Skip to main content

Free Content Factors contributing to high mortality due to pneumonia among under-fives in Kalabo District, Zambia

Download Article:

You have access to the full text article on a website external to ingentaconnect.

Please click here to view this article on Wiley Online Library.

You may be required to register and activate access on Wiley Online Library before you can obtain the full text. If you have any queries please visit Wiley Online Library

Abstract:

Summary objective 

To determine factors contributing to high mortality caused by pneumonia among children under 5 years of age in Kalabo District. methods 

In a cross-sectional descriptive study 78 mothers and 16 health workers were interviewed using structured questionnaires. Focus group discussions were held with groups of women who did not take part in the survey. Registers, patient records, drug stock control cards, drug stores and equipment were reviewed or checked. results 

Pneumonia is an important public health problem in Kalabo District. Knowledge about the disease and its treatment is inadequate, both in health workers and in mothers. Low birth weight and distance contribute to high mortality. Mother and Child Health (MCH) clinic visits protect against mortality. conclusion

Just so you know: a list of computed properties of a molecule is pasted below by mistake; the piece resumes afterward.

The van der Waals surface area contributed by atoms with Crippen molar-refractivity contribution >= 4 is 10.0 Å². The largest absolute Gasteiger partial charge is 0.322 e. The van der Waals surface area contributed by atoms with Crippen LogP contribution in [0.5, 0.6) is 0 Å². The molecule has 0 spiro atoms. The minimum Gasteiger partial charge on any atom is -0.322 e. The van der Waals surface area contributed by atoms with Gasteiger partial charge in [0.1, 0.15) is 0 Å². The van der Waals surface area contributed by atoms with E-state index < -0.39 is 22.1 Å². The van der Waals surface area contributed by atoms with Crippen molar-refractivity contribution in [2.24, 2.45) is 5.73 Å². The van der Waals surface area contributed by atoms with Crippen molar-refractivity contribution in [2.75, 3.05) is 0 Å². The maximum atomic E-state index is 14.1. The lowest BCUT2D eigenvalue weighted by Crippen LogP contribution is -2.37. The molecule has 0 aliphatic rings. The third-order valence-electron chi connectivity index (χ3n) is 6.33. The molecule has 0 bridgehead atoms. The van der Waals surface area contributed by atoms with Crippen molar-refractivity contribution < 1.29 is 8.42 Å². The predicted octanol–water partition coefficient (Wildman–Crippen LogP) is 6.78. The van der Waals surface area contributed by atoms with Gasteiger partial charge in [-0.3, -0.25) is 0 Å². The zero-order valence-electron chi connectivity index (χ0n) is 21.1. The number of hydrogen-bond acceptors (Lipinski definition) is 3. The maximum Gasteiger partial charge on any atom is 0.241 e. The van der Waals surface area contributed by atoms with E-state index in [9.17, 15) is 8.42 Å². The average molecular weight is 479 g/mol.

The community should be educated to recognize the signs and symptoms of pneumonia and to understand the importance of early and adequate treatment. As MCH clinics can play an important role, health workers, especially at rural health centre level, should be re-trained in case definition, case management and the use of available protocols. Strategies to fight the impact of pneumonia in the district should be part of an integrated package of care focusing on all prevalent childhood diseases, as they overlap in many cases.

Keywords: Mother and Child Health; Zambia; distance; low birth weight; pneumonia mortality; under-fives

Document Type: Research Article

DOI: http://dx.doi.org/10.1046/j.1365-3156.2002.00932.x

Affiliations: 1: Leeuwarden Medical Centre, Department of Obstetrics and Gynaecology, Leeuwarden, the Netherlands. 2: Formerly Kalabo District Health Board, Kalabo, Zambia. 3: Vrije Universiteit Medical Centre, Section Health Care and Culture, Amsterdam, the Netherlands

Publication date: October 1, 2002

bsc/tmih/2002/00000007/00000010/art00012
dcterms_title,dcterms_description,pub_keyword
6
5
20
40
5

Access Key

Free Content
Free content
New Content
New content
Open Access Content
Open access content
Subscribed Content
Subscribed content
Free Trial Content
Free trial content
Cookie Policy
X
Cookie Policy
ingentaconnect website makes use of cookies so as to keep track of data that you have filled in. I am Happy with this Find out more